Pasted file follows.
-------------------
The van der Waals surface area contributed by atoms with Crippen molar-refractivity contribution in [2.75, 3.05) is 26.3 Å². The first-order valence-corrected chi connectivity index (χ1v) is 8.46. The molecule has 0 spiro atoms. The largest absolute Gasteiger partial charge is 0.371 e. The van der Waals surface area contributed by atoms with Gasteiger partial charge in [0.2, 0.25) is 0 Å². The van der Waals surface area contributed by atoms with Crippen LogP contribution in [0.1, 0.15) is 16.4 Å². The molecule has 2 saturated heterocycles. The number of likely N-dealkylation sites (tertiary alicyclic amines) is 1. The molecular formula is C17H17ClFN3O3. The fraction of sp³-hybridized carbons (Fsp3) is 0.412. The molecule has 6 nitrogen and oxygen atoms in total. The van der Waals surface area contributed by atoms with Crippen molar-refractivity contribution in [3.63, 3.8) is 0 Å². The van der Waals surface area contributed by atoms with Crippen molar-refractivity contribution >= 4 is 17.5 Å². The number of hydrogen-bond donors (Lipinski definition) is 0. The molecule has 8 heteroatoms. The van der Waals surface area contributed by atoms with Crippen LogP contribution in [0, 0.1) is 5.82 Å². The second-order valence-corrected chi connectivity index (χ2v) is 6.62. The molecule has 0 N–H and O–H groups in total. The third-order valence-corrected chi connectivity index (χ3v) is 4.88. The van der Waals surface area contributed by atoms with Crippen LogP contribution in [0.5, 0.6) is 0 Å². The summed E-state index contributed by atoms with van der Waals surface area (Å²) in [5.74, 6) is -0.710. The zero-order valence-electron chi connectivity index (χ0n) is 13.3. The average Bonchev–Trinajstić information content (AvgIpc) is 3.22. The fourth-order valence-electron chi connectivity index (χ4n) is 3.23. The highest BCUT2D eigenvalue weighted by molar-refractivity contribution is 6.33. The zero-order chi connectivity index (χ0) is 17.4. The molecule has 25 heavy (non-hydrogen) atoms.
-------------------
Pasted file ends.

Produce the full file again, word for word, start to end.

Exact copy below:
The van der Waals surface area contributed by atoms with Crippen molar-refractivity contribution in [2.75, 3.05) is 26.3 Å². The first-order valence-corrected chi connectivity index (χ1v) is 8.46. The molecule has 0 spiro atoms. The largest absolute Gasteiger partial charge is 0.371 e. The van der Waals surface area contributed by atoms with Gasteiger partial charge in [0.2, 0.25) is 0 Å². The van der Waals surface area contributed by atoms with Crippen LogP contribution in [0.1, 0.15) is 16.4 Å². The molecule has 2 saturated heterocycles. The number of likely N-dealkylation sites (tertiary alicyclic amines) is 1. The molecular formula is C17H17ClFN3O3. The fraction of sp³-hybridized carbons (Fsp3) is 0.412. The molecule has 6 nitrogen and oxygen atoms in total. The van der Waals surface area contributed by atoms with Crippen molar-refractivity contribution in [3.63, 3.8) is 0 Å². The van der Waals surface area contributed by atoms with Crippen molar-refractivity contribution >= 4 is 17.5 Å². The number of hydrogen-bond donors (Lipinski definition) is 0. The molecule has 8 heteroatoms. The van der Waals surface area contributed by atoms with Crippen LogP contribution in [0, 0.1) is 5.82 Å². The second-order valence-corrected chi connectivity index (χ2v) is 6.62. The molecule has 0 N–H and O–H groups in total. The third-order valence-corrected chi connectivity index (χ3v) is 4.88. The van der Waals surface area contributed by atoms with Crippen LogP contribution in [0.5, 0.6) is 0 Å². The summed E-state index contributed by atoms with van der Waals surface area (Å²) in [5.74, 6) is -0.710. The zero-order valence-electron chi connectivity index (χ0n) is 13.3. The average Bonchev–Trinajstić information content (AvgIpc) is 3.22. The fourth-order valence-electron chi connectivity index (χ4n) is 3.23. The highest BCUT2D eigenvalue weighted by molar-refractivity contribution is 6.33. The zero-order chi connectivity index (χ0) is 17.4. The molecule has 25 heavy (non-hydrogen) atoms.